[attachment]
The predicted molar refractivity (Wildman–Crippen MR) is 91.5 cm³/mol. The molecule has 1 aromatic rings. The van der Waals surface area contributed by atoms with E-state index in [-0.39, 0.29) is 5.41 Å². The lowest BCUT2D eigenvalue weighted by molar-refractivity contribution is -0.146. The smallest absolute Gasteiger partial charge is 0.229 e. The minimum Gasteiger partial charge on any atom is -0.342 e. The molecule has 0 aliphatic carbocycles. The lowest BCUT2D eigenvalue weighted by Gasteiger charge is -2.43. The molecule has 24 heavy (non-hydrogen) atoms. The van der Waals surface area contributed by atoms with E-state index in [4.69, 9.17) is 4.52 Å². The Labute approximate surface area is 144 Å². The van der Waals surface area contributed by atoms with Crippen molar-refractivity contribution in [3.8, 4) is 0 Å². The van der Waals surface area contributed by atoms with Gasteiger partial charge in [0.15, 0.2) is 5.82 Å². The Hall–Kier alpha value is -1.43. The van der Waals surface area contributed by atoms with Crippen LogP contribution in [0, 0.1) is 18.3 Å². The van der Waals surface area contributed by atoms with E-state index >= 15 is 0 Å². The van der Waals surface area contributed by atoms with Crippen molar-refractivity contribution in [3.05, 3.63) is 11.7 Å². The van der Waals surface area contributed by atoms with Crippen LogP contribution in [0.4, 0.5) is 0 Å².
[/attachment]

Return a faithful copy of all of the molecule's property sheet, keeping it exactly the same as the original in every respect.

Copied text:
The predicted molar refractivity (Wildman–Crippen MR) is 91.5 cm³/mol. The molecule has 1 aromatic rings. The van der Waals surface area contributed by atoms with E-state index in [-0.39, 0.29) is 5.41 Å². The lowest BCUT2D eigenvalue weighted by molar-refractivity contribution is -0.146. The smallest absolute Gasteiger partial charge is 0.229 e. The minimum Gasteiger partial charge on any atom is -0.342 e. The molecule has 0 aliphatic carbocycles. The lowest BCUT2D eigenvalue weighted by Gasteiger charge is -2.43. The molecule has 24 heavy (non-hydrogen) atoms. The van der Waals surface area contributed by atoms with E-state index in [4.69, 9.17) is 4.52 Å². The Labute approximate surface area is 144 Å². The van der Waals surface area contributed by atoms with Crippen molar-refractivity contribution in [3.8, 4) is 0 Å². The van der Waals surface area contributed by atoms with Gasteiger partial charge in [0.15, 0.2) is 5.82 Å². The Hall–Kier alpha value is -1.43. The van der Waals surface area contributed by atoms with Crippen LogP contribution in [0, 0.1) is 18.3 Å². The van der Waals surface area contributed by atoms with E-state index >= 15 is 0 Å². The van der Waals surface area contributed by atoms with Crippen molar-refractivity contribution in [3.05, 3.63) is 11.7 Å². The van der Waals surface area contributed by atoms with Crippen LogP contribution in [0.4, 0.5) is 0 Å².